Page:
No Hell Like Orlando

Brian DiMenna

Oh man, the Magic.

Orlando is already kind of a depressing town. The theme park capital of the world, its streets are filled mostly with jean shorts and Olive Gardens. The whole area is kind of a study in things that sound fun but really aren’t.

But watching Orlando this year is like watching sadness personified. The Magic used to have Dwight Howard, like literally just last year, and now they most certainly don’t.

“But don’t they have Big Baby?” Why yes. “Well, isn’t he just as good?” Totally … just shorter … and fatter … and, you know, not nearly as good.

But the history that brought them here makes the whole sordid situation even sadder.

Finding yourself in the position of having the top overall pick in the draft is random enough. Consider that since New York’s own good fortune in 1985, they haven’t been there since.

But the top of the draft is not always created equal. Sometimes it’s Patrick Ewing, other times Andrea Bargnani and every so often it’s Kwame Brown and a kick in the junk. Behind Door No. 1 might be an all expenses paid trip to the tropical paradise of David Robinson, or it could be death by Shawn Bradley. You just never know.

The Orlando Magic have won the NBA Draft Lottery three times since 1992. In each of those three instances, truly franchise-altering players awaited them.

In 1992, they selected Shaquille O’Neal, an impossible mixture of size and athleticism. Sometimes I think Shaq’s later years have clouded out the memory of his prime, but at his best he was utterly terrifying. Shaq was so dominant he starred in Kazaam and everyone was like, “Ok, that’s fine.”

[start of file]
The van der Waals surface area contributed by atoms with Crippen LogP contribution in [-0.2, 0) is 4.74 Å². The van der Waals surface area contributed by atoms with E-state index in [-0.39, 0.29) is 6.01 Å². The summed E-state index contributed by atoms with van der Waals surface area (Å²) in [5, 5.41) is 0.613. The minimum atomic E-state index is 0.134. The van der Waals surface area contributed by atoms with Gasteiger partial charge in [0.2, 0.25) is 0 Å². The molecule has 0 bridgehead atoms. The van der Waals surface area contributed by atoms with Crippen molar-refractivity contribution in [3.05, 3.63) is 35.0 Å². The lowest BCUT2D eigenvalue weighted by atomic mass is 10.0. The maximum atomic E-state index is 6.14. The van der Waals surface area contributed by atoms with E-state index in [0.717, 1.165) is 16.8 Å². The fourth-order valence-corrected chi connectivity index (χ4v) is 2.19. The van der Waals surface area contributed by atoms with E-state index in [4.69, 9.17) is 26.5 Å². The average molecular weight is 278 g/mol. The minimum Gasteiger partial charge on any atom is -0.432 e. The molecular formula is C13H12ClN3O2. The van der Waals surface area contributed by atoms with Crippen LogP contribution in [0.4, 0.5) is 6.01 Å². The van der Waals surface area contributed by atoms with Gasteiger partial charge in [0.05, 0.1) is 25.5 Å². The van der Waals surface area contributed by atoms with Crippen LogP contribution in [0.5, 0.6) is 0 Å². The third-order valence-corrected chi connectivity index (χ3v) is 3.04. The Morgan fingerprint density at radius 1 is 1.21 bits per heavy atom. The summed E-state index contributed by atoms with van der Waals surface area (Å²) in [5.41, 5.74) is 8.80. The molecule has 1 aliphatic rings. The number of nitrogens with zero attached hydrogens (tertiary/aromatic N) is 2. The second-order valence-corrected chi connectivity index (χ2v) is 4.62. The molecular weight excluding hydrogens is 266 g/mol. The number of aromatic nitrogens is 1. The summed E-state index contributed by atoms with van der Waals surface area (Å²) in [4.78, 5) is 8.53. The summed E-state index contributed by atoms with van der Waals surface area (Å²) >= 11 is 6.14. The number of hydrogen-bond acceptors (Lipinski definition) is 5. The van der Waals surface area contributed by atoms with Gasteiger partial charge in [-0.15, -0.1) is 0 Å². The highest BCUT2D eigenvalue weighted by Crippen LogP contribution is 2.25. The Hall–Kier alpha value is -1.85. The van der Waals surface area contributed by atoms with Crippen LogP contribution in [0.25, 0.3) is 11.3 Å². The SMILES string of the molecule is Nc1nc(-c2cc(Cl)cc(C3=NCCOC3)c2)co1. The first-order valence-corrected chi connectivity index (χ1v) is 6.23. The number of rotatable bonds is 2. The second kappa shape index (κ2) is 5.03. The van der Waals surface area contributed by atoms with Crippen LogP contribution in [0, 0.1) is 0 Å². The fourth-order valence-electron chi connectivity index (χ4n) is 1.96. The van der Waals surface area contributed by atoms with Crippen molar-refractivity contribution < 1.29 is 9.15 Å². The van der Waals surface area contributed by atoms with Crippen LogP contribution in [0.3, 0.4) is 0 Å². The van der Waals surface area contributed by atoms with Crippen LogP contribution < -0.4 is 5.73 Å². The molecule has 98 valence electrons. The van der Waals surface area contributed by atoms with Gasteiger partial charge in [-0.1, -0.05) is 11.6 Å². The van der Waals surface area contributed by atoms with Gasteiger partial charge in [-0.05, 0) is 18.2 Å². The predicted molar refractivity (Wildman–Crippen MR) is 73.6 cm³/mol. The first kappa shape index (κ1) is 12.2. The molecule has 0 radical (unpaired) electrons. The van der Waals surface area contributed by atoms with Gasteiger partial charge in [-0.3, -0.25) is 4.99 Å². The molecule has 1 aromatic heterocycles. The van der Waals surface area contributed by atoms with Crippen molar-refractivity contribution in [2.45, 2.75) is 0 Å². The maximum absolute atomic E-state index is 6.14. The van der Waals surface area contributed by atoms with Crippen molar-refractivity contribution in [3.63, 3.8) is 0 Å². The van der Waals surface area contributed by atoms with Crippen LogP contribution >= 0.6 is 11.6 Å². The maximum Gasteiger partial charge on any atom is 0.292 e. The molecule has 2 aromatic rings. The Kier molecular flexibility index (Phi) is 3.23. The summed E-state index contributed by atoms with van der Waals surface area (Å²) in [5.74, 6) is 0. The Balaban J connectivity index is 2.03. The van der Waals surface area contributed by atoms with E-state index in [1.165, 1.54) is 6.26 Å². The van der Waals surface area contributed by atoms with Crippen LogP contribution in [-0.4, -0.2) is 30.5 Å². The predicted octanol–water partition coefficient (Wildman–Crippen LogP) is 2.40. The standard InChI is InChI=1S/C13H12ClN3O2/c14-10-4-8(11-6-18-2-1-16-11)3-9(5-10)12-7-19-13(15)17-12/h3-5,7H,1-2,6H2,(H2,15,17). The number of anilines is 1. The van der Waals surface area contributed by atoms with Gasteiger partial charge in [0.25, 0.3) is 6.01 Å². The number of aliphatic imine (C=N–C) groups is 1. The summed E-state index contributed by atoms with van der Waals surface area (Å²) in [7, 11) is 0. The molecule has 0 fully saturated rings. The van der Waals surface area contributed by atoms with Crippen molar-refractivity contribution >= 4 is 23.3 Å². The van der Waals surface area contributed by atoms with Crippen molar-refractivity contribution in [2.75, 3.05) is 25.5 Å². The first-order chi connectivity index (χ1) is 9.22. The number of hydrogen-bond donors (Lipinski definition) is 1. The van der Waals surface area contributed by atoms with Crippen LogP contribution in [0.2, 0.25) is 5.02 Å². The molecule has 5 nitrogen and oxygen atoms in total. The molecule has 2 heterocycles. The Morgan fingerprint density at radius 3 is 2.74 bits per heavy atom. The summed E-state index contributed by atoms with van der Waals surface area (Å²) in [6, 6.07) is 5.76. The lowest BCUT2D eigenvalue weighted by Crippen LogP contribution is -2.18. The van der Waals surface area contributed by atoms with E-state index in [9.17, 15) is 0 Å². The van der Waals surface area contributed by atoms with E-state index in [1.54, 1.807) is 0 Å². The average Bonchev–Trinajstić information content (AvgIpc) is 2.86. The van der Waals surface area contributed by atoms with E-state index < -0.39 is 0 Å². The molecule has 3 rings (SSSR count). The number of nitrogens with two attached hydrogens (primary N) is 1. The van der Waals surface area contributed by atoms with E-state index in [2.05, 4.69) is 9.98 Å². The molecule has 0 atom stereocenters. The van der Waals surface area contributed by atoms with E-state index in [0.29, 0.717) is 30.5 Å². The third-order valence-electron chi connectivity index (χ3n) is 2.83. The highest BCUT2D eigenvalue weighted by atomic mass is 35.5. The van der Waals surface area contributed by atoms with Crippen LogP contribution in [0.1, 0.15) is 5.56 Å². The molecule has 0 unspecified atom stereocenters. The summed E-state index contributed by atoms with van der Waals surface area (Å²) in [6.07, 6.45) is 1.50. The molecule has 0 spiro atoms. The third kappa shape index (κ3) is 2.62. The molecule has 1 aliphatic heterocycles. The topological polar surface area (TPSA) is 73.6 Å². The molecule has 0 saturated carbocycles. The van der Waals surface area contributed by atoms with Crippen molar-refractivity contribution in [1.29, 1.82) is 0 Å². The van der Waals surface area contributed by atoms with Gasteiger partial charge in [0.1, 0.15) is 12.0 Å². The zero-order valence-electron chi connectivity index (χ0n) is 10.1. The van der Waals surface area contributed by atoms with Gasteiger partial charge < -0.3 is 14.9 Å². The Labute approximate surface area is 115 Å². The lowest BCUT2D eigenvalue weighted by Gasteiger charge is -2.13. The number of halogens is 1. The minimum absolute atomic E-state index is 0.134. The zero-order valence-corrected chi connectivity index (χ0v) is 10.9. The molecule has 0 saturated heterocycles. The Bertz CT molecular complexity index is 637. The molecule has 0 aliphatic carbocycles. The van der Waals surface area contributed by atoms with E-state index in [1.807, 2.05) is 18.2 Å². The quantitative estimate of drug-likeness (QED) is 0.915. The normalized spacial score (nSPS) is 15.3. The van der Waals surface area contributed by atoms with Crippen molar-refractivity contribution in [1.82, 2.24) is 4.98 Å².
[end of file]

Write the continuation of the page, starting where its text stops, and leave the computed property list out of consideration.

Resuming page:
A year after Shaq, the Magic hit the jackpot again. This time, Chris Webber awaited, but concerned that Webber and O’Neal would clog up the paint — a fear that in hindsight looks pretty silly — they swapped Webber for point guard Anfernee “Penny” Hardaway, undeterred by the fact his name had an “f” where one clearly didn’t belong.

Now, there’s no need to hash out all the ways this went wrong, with Hardaway’s health deteriorating beginning around age 25, before O’Neal bolted to LA to begin a dynasty with the Lakers.

A decade later they found themselves sitting at the top of the draft with another freakish blend of size and power awaiting them in the form of a teenager named Dwight Howard. His shoulders were included. It was a second chance. Surely, this could not be ruined again?

And yet, here we are. Orlando finds itself picking up the pieces after losing a dominant center for the second time in fifteen years. It’s just an impossibly depressing feat.

A franchise is lucky to get one of those players in a lifetime, but to waste TWO of them over a twenty-year stretch is almost incomprehensible. It’s like Green Bay losing Brett Favre and Aaron Rodgers to the Cowboys in consecutive decades without anything to show for it.

So think of that while you’re watching the Magic tonight, as JJ Redick tries to lead them hopefully to the Sweet Sixteen, I guess, and feel free to flash a wry smile that says, “Wow, it really doesn’t get worse than this.”

I guess at least they’ve got Disney World. The churros are heaven.

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